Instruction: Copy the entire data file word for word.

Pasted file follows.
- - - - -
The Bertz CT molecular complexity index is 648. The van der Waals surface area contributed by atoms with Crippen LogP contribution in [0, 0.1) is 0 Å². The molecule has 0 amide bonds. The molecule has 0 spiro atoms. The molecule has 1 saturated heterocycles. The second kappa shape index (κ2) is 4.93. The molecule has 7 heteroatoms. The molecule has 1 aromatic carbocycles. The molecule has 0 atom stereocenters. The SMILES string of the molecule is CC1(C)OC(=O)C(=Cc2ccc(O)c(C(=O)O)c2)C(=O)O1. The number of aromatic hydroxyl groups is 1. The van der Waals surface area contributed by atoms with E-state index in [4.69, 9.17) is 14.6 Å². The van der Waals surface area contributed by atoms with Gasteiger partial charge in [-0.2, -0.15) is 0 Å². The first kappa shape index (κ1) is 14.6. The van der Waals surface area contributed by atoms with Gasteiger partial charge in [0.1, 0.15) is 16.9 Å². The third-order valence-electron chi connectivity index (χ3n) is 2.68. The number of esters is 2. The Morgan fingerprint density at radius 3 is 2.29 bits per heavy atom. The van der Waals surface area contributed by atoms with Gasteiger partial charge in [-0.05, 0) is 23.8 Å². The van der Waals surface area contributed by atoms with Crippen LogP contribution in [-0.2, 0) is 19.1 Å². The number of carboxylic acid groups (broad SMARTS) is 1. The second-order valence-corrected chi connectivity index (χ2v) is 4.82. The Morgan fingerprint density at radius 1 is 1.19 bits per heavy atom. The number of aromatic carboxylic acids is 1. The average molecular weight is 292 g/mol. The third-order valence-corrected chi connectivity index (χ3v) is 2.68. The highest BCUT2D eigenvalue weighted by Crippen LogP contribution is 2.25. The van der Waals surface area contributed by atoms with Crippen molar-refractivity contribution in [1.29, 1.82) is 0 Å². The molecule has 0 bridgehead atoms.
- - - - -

The Bertz CT molecular complexity index is 648. The van der Waals surface area contributed by atoms with Crippen LogP contribution in [0, 0.1) is 0 Å². The molecule has 0 amide bonds. The molecule has 0 spiro atoms. The molecule has 1 saturated heterocycles. The second kappa shape index (κ2) is 4.93. The molecule has 7 heteroatoms. The molecule has 1 aromatic carbocycles. The molecule has 0 atom stereocenters. The SMILES string of the molecule is CC1(C)OC(=O)C(=Cc2ccc(O)c(C(=O)O)c2)C(=O)O1. The number of aromatic hydroxyl groups is 1. The van der Waals surface area contributed by atoms with E-state index in [4.69, 9.17) is 14.6 Å². The van der Waals surface area contributed by atoms with Gasteiger partial charge in [-0.2, -0.15) is 0 Å². The first kappa shape index (κ1) is 14.6. The van der Waals surface area contributed by atoms with Gasteiger partial charge in [0.1, 0.15) is 16.9 Å². The third-order valence-electron chi connectivity index (χ3n) is 2.68. The number of esters is 2. The Morgan fingerprint density at radius 3 is 2.29 bits per heavy atom. The van der Waals surface area contributed by atoms with Gasteiger partial charge in [-0.05, 0) is 23.8 Å². The van der Waals surface area contributed by atoms with Crippen LogP contribution in [-0.2, 0) is 19.1 Å². The number of carboxylic acid groups (broad SMARTS) is 1. The second-order valence-corrected chi connectivity index (χ2v) is 4.82. The Morgan fingerprint density at radius 1 is 1.19 bits per heavy atom. The number of aromatic carboxylic acids is 1. The average molecular weight is 292 g/mol. The third-order valence-corrected chi connectivity index (χ3v) is 2.68. The highest BCUT2D eigenvalue weighted by Crippen LogP contribution is 2.25. The van der Waals surface area contributed by atoms with Crippen molar-refractivity contribution in [1.29, 1.82) is 0 Å². The molecule has 0 bridgehead atoms.